A lot can happen in between choosing your degree subject and applying for graduate jobs. Your career interests and ambitions will change over time. Check out Sophie's story about the transferability of your degree and skills.

Tell us about yourself!

My name is Sophie and I studied a Master's in Arts Management, Policy and Practice at The University of Manchester from 2018 to 2019.

What did you do after finishing university?

I explored roles in the arts for a bit but found that through interviewing, it actually wasn’t what I wanted to pursue. The arts sector did really interest me but I felt that it wasn’t something that was practically manageable for me. I worked two jobs at The Bridgewater Hall in Manchester as a Box Office Assistant and a Learning and Participation Assistant for about nine months before getting my first permanent role at The Open University as a Student Recruitment and Support Advisor, which I worked in for 18 months. I then worked at University Academy 92 for six months, before moving to my current role.

What are you doing now?

I currently work as an Employability Adviser within the Careers and Employability Services at the Open University (OU). My role involves provides information and advice to current OU students and recent alumni, supporting careers events and doing specialist work within the STEM faculty to which I am aligned.

How did you find this opportunity? What was the application process like?

I found this opportunity online on The application process was quite simple. It was a CV and cover letter, alongside some questions regarding why I wanted the role, andquestions surrounding my experience and interest in working in Careers. I was then chosen for interview. Prior to interview, I had to complete a timed exercise which involved me answering careers queries via email, which was not to test my knowledge of careers support, but more the way I structured my responses. Following this, I had an hour-long interview online (via Teams) with a panel of three staff.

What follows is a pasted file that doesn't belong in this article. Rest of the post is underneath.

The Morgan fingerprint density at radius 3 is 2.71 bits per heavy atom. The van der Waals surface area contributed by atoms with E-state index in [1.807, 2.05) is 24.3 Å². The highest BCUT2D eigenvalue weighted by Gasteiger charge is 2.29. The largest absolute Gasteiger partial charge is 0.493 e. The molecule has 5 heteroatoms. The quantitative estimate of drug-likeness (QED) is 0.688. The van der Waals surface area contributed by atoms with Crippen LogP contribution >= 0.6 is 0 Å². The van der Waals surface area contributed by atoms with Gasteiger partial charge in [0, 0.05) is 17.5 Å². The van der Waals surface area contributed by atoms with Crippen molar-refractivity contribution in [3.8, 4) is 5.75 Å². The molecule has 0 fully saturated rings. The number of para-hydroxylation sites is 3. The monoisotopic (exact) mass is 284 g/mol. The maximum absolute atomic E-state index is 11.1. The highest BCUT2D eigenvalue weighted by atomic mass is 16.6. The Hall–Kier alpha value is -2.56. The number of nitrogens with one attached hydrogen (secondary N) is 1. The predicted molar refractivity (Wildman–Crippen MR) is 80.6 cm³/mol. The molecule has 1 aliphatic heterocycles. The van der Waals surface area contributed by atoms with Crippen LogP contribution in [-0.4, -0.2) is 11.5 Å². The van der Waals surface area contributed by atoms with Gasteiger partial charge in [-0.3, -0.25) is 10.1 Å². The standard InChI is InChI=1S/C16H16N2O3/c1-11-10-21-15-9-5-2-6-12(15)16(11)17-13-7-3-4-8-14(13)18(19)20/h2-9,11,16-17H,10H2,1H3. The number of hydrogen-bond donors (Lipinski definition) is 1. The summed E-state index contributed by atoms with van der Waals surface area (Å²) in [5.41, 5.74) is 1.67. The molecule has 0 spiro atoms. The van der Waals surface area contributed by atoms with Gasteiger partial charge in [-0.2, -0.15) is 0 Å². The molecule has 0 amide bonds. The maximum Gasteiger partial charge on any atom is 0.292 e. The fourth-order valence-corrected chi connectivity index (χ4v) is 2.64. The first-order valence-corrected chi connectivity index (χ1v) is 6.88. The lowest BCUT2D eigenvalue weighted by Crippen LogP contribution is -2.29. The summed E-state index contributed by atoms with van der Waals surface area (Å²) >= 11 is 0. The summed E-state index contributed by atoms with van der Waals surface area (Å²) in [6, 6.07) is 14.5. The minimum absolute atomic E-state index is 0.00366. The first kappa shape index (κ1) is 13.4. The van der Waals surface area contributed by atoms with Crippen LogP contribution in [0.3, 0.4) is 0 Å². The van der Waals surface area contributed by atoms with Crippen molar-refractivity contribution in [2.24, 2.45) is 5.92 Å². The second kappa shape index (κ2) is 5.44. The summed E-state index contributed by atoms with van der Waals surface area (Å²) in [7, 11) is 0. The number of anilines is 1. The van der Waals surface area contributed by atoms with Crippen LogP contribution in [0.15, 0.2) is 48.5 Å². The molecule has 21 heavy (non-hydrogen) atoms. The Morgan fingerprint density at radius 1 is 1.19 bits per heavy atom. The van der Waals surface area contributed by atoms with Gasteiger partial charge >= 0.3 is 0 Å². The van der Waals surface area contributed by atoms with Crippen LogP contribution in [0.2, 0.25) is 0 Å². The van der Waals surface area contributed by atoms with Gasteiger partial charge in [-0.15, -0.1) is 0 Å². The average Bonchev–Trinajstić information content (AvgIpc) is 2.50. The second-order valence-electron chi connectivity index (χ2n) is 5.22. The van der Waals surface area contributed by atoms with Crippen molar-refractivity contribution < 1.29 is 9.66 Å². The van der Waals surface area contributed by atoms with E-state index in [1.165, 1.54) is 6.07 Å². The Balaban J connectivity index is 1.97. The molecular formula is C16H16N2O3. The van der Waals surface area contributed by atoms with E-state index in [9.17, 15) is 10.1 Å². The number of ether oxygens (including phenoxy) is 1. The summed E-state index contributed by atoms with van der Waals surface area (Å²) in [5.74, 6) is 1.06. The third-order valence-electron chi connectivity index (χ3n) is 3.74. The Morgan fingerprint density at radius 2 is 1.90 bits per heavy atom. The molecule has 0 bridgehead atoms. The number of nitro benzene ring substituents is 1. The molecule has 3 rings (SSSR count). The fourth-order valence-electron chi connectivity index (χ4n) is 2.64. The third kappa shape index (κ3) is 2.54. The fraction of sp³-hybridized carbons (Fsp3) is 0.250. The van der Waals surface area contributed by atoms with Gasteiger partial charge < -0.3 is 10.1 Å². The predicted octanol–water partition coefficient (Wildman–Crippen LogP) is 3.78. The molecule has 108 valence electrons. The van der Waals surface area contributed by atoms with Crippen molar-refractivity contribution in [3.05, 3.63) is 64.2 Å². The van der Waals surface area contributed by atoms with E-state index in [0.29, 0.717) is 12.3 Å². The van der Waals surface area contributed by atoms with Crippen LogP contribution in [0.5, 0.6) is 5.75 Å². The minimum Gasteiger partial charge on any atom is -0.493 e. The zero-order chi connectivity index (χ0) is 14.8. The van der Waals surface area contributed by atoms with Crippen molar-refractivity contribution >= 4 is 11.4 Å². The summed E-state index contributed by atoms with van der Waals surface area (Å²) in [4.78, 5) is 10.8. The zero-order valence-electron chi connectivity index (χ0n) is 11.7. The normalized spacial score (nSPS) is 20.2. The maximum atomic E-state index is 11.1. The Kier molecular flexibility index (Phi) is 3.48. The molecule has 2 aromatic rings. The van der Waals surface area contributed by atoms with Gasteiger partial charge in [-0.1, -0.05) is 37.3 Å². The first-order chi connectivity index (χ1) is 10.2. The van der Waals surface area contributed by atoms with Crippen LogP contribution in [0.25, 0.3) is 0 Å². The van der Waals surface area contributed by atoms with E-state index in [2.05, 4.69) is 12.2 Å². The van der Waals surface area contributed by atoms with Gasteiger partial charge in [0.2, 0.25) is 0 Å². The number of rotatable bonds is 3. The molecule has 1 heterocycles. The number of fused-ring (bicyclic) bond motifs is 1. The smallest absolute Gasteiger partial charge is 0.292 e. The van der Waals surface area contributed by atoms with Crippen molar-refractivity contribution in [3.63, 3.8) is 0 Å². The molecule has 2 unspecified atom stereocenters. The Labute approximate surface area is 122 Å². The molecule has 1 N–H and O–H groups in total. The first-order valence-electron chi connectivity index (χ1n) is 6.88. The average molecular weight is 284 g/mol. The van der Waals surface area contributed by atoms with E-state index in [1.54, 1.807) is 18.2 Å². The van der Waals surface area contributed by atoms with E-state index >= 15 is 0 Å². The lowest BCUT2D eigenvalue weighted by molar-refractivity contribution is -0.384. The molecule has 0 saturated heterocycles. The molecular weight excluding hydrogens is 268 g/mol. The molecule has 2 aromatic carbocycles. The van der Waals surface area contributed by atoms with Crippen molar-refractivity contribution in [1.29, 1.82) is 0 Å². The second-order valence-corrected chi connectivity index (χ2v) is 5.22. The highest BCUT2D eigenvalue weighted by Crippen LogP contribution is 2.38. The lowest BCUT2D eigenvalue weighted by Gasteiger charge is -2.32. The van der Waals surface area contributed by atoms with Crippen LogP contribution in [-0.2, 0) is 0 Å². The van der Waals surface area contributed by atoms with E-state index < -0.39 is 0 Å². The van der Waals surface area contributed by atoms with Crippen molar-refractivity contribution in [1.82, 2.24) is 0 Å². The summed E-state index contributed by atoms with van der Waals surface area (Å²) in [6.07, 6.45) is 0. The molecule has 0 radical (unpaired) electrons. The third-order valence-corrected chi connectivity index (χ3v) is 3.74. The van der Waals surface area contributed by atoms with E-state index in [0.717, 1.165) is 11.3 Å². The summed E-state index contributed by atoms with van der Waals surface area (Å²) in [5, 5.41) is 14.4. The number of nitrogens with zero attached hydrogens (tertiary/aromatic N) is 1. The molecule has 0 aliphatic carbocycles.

What did you learn from your first graduate role?

I learned a lot from my first graduate role. I deepened my knowledge of student issues and issues within Higher Education, and learned more about time management and working to a schedule. I also learned more about working as a team and as a wider unit, and how this contributed to the wider organisation.

If you could go back, would you do anything differently?

I would’ve undertaken more work experience to get more of a sense of what sectors are truly like. Studying with the mind of going into a specific sector can be totally different to actually working in the sector, and doing work experience not only gives you something to put on your CV, but also an insight into what roles are truly like.

What advice would you give to a current student who isn’t sure what to do after graduation?

Speak to your Careers Service! Think about not only what you’re interested in, but also the practical side such as the training and the salary, etc. Remember that sometimes you can come across a career path by undertaking work experience, so if you aren’t sure about something, do some shadowing or work experience to find out more about what it’s truly like and whether it is for you.